NEW YORK (AP) — The soft-drink industry says the fight isn't over.
An industry-sponsored group says it will continue to fight to overturn the ban that was enacted by New York City's Board of Health today. It prohibits the sales of big sodas and other sugary drinks at restaurants, concession stands and other eateries.
The group -- called New Yorkers for Beverage Choices -- says it has gathered more than 250,000 signatures opposing the ban. It's considering a lawsuit, and looking at legislative options.
But Mayor Michael Bloomberg, an advocate for the soda plan, is hailing today's vote. A tweet on Bloomberg's official Twitter feed says the new policy is "the single biggest step any government has taken to curb obesity." It says the ban "will help save lives."
The regulation was proposed by Bloomberg in the spring and approved by a panel of health experts after several months of review. It puts a 16-ounce size limit on cups and bottles of non-diet soda, sweetened teas and other beverages packed with calories.
217-a-04-(Kevin Dozier, New Yorker, in AP interview)-"two of them"-New Yorker Kevin Dozier, who was drinking a big soda, says he doesn't like the idea of a ban, but doesn't think it's a big deal. (13 Sep 2012)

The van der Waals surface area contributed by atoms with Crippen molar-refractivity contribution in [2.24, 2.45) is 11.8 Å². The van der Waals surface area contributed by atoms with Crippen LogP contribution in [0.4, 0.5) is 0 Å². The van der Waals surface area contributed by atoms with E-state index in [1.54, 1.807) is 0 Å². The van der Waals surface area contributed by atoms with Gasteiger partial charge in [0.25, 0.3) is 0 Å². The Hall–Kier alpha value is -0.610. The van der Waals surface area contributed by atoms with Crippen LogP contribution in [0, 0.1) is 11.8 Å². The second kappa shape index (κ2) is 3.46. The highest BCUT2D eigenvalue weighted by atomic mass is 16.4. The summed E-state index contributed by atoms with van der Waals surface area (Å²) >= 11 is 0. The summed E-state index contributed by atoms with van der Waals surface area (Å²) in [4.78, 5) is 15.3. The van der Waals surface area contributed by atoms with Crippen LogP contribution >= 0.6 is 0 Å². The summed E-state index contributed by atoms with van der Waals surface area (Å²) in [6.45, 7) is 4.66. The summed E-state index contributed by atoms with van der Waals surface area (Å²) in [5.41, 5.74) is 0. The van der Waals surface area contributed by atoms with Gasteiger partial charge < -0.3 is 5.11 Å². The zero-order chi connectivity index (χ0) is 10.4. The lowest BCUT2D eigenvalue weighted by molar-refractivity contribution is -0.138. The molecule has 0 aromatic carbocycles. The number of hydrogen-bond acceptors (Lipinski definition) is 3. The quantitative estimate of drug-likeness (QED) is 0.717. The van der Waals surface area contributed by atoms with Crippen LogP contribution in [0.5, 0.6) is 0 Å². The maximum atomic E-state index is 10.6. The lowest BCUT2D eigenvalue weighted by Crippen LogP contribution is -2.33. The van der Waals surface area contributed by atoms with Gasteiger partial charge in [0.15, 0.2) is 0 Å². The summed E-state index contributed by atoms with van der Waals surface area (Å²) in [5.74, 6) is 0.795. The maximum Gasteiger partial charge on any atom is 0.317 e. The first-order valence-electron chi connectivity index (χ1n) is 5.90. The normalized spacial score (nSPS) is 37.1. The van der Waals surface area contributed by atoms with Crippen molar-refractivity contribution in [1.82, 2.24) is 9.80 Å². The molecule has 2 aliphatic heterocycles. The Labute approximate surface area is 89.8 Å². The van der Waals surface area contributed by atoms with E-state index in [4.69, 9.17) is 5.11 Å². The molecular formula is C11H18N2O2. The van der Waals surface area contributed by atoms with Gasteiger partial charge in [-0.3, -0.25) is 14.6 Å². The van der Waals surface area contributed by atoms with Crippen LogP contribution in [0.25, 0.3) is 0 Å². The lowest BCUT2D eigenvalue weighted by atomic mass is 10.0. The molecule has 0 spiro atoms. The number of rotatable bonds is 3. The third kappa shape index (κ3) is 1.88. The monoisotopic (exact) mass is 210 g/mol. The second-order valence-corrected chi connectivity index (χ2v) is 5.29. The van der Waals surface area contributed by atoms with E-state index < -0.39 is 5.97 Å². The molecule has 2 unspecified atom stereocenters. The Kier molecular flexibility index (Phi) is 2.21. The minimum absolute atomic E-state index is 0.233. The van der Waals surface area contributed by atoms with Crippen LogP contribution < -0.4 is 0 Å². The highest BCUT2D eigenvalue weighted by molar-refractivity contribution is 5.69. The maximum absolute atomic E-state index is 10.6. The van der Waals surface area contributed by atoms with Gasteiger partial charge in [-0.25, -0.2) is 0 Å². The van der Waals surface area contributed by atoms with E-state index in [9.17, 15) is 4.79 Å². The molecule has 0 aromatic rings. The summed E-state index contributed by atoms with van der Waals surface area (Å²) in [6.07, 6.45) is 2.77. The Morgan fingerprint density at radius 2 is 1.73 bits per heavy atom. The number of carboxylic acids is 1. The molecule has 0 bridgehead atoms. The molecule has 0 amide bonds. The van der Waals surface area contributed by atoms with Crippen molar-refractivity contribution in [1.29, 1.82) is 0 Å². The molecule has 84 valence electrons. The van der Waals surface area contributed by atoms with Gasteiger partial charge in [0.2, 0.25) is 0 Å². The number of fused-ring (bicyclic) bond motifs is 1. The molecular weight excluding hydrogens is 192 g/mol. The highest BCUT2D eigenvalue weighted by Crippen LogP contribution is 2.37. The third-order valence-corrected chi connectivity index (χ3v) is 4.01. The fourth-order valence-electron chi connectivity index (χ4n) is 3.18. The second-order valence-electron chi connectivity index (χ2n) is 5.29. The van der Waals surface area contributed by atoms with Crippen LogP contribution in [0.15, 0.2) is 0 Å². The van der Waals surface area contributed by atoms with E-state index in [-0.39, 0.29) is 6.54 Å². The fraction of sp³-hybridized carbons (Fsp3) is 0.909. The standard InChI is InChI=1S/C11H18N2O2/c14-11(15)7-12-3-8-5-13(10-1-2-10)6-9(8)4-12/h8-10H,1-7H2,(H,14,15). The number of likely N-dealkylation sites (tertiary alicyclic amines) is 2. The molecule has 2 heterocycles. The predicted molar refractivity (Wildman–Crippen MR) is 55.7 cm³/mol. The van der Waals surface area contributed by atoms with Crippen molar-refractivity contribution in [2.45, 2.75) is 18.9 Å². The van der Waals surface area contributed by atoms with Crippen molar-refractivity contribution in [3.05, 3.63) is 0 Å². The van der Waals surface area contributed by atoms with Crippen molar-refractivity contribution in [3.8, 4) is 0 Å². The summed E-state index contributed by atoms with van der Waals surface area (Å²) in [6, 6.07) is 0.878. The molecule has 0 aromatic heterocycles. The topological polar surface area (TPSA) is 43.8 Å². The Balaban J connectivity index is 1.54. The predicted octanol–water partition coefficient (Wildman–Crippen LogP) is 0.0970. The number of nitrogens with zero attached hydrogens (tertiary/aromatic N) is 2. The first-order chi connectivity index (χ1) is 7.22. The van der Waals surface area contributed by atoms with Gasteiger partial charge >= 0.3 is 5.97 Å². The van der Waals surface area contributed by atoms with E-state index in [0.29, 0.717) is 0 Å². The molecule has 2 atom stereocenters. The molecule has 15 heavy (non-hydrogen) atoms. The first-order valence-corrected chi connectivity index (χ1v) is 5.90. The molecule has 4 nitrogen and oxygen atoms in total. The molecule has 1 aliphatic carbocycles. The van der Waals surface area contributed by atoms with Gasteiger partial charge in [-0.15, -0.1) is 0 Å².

<<CUT *217 (09/13/12)>> 00:04 "two of them"
215-v-32-(Warren Levinson, AP correspondent)--The nation's first sugary soda ban has advanced in New York City. AP correspondent Warren Levinson reports. (13 Sep 2012)
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216-a-09-(Vinnie Sienna, pizzeria owner, in AP interview)-"they feel like"-Vinnie Siena, who sells 20-ounce drinks in his pizzeria, is not happy about size restrictions. (13 Sep 2012)
<<CUT *216 (09/13/12)>> 00:09 "they feel like"
APPHOTO NY112: FILE - In this July 9, 2012 file photo, protester Eric Moore sips on an extra-large beverage during a protest against Mayor Michael Bloomberg's proposal to prohibit licensed food establishments from using containers larger than 16 ounces to serve high-calorie drinks at City Hall in New York. The era of the supersized cola may come to an end in New York City on Thursday, Sept. 13, 2012, when health officials are expected to approve the 16-ounce limit. (AP Photo/Kathy Willens, File) (9 Jul 2012)
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APPHOTO NYFF102: Soft drinks are on display during a baseball game between the New York Mets and the Washington Nationals Wednesday, Sept. 12, 2012, in New York. Health officials are expected to approve an unprecedented 16-ounce limit on sodas and other sugary drinks sold at restaurants, delis and movie theaters. (AP Photo/Frank Franklin II) (12 Sep 2012)
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